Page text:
I’d like to propose my assumption that there is absolutely no way to prepare for the insanity that is the German supermarket. Before coming here, I heard it all–Have the proper euro denomination! Weigh your fruit before you check out! If you don’t buy food before Sunday, you will starve! Seemed simple enough; I felt pretty darn confident.
Nothing. Ever. Goes. As. Planned. Ever.
I started with the “I can hold everything in my arms because baskets are lame” mentality. Nope. I should have figured. I’m terrible at restraining myself from trying anything new and international/bizarre/nondescript. Some things I noticed:
- Most meat is mystery meat. Sure, Schinken is ham and Prosciutto is, well, Prosciutto, but it’s hard to pick from 8 different things called “Rotfleisch,” and contrary to what I though earlier, “Bierwurst” only contains beer if you yourself provide said alcohol.
- The only American yogurt on display is Activia. I personally would recommend Danimals, but I’m not here to buy American stuff 🙂
- You have to go through a turnstile to enter the market. Can’t escape!
With a basket full of food, I was ready to brave the checkout. I unloaded the basket and nervously awaited my turn. All of a sudden, the cashier turned to me and spoke at 100 mph (should I be using kph?).
“something something something something zurücklegen”
I have to…put..something…back, maybe? Oooh, basket. Should I leave my stuff? I guess…*awkward American walks halfway across store and back* Nice! Crisis averted! Everything costs €9,40? Good thing I only have a €10 note! No bags? Oops. My minuscule backpack fit about half of my stuff. Fortunately, no one tried to steal all the groceries I had to carry back home in my arms. My dignity should repair itself soon.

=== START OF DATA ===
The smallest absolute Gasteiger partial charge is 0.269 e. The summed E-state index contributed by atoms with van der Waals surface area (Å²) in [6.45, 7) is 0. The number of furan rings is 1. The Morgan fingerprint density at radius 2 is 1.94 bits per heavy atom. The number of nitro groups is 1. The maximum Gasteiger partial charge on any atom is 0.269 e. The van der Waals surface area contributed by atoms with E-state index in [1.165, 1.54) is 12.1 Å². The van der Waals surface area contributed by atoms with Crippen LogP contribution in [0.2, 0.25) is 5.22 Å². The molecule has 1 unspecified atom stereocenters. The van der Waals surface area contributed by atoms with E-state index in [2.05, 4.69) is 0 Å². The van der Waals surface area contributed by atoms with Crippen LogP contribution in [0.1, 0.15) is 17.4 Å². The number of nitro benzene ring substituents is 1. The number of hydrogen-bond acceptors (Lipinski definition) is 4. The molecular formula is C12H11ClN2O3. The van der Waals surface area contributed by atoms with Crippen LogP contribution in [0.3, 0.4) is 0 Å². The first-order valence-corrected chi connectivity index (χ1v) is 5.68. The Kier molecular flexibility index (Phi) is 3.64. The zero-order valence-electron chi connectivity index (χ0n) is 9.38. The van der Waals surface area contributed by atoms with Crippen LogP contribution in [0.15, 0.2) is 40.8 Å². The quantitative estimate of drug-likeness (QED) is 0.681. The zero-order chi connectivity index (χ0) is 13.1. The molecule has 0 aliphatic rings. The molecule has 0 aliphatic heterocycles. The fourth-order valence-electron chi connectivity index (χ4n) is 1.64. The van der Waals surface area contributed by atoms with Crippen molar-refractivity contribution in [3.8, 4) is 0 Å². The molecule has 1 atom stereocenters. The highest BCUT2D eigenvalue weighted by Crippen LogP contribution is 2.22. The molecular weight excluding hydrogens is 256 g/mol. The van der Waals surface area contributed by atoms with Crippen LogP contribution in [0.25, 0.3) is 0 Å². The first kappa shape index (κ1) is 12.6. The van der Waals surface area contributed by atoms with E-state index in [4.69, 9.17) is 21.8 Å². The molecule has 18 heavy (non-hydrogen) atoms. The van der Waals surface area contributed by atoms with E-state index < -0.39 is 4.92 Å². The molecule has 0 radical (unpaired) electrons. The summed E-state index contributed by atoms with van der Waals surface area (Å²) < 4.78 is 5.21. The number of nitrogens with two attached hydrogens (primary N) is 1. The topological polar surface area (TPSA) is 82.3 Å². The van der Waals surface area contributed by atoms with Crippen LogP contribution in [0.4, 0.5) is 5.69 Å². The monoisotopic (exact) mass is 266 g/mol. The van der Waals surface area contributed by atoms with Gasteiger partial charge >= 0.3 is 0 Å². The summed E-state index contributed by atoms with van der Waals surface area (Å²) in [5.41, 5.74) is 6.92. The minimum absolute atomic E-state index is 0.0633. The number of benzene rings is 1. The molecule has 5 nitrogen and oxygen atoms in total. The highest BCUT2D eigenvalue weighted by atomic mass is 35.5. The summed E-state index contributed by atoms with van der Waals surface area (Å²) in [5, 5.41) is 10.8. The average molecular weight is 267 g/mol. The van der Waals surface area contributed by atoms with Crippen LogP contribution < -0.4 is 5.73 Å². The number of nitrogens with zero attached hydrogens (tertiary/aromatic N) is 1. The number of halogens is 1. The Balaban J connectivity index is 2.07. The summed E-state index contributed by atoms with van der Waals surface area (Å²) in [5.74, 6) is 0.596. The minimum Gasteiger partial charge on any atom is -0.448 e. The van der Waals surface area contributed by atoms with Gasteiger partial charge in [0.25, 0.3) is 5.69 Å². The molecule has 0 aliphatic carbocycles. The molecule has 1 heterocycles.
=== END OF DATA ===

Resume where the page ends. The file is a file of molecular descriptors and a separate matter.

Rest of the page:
I’ll shift gears a bit. Speaking of shifting gears, I found something today on my way to the history museum that does that pretty well!
My hosts invited me to a dinner party with their friends later, provided I could help cook the meal. I threw together some American-bought chocolate chip cookie mix [Leah and Ophelia (their daughters) were quite smitten with them]. Their guests were a German-Italian couple (their names escape me at the moment; I will edit when I relearn them)–the woman was working on learning German, and the man was an architect (he threatened to leave the room when Matthias and Leah proceeded to put ketchup on their pasta).
We spent close to 5 hours talking about EVERYTHING: differences between Italy, Germany, and the US; electric vehicles; education; the future; sunshine. Leah and I played “Was ist das?”, in which she would point at something and I would tell her “was das ist.” She is a good teacher; she was not afraid to let me know if what I said was not deutlich (Word of the day! In this case, it refers to the clarity/closeness to native German pronunciation of the words I said).
Ich mag dieses Land.